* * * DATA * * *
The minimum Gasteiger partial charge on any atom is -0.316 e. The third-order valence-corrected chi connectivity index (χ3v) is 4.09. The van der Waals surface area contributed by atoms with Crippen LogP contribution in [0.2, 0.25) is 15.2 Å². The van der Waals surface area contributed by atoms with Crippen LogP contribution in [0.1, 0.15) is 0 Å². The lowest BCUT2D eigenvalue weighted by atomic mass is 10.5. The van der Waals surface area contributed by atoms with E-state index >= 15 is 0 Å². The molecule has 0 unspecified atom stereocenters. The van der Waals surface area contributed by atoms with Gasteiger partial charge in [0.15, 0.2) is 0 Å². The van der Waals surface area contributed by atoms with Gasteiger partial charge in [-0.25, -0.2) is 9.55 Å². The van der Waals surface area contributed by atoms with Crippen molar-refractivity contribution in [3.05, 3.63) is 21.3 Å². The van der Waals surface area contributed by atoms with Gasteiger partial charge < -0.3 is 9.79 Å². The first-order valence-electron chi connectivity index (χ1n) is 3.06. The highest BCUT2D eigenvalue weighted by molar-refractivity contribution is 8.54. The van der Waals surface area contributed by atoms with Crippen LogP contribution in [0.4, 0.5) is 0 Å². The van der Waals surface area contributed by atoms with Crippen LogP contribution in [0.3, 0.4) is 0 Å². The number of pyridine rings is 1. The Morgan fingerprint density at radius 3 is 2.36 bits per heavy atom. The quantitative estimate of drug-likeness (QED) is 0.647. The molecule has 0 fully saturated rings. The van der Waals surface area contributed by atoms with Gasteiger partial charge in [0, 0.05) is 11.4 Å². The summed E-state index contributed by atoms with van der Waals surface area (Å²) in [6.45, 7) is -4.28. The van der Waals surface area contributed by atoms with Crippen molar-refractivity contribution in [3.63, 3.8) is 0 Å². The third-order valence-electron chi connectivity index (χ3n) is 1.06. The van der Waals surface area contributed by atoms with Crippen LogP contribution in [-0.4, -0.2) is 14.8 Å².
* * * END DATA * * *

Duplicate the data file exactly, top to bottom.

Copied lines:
The minimum Gasteiger partial charge on any atom is -0.316 e. The third-order valence-corrected chi connectivity index (χ3v) is 4.09. The van der Waals surface area contributed by atoms with Crippen LogP contribution in [0.2, 0.25) is 15.2 Å². The van der Waals surface area contributed by atoms with Crippen LogP contribution in [0.1, 0.15) is 0 Å². The lowest BCUT2D eigenvalue weighted by atomic mass is 10.5. The van der Waals surface area contributed by atoms with E-state index >= 15 is 0 Å². The molecule has 0 unspecified atom stereocenters. The van der Waals surface area contributed by atoms with Gasteiger partial charge in [0.15, 0.2) is 0 Å². The van der Waals surface area contributed by atoms with Gasteiger partial charge in [-0.25, -0.2) is 9.55 Å². The van der Waals surface area contributed by atoms with Crippen molar-refractivity contribution in [3.05, 3.63) is 21.3 Å². The van der Waals surface area contributed by atoms with Gasteiger partial charge < -0.3 is 9.79 Å². The first-order valence-electron chi connectivity index (χ1n) is 3.06. The highest BCUT2D eigenvalue weighted by molar-refractivity contribution is 8.54. The van der Waals surface area contributed by atoms with Crippen LogP contribution in [0.4, 0.5) is 0 Å². The van der Waals surface area contributed by atoms with Crippen LogP contribution in [0.3, 0.4) is 0 Å². The number of pyridine rings is 1. The Morgan fingerprint density at radius 3 is 2.36 bits per heavy atom. The quantitative estimate of drug-likeness (QED) is 0.647. The molecule has 0 fully saturated rings. The van der Waals surface area contributed by atoms with Gasteiger partial charge in [0, 0.05) is 11.4 Å². The summed E-state index contributed by atoms with van der Waals surface area (Å²) in [6.45, 7) is -4.28. The van der Waals surface area contributed by atoms with Crippen molar-refractivity contribution in [3.63, 3.8) is 0 Å². The third-order valence-electron chi connectivity index (χ3n) is 1.06. The van der Waals surface area contributed by atoms with Crippen LogP contribution in [-0.4, -0.2) is 14.8 Å².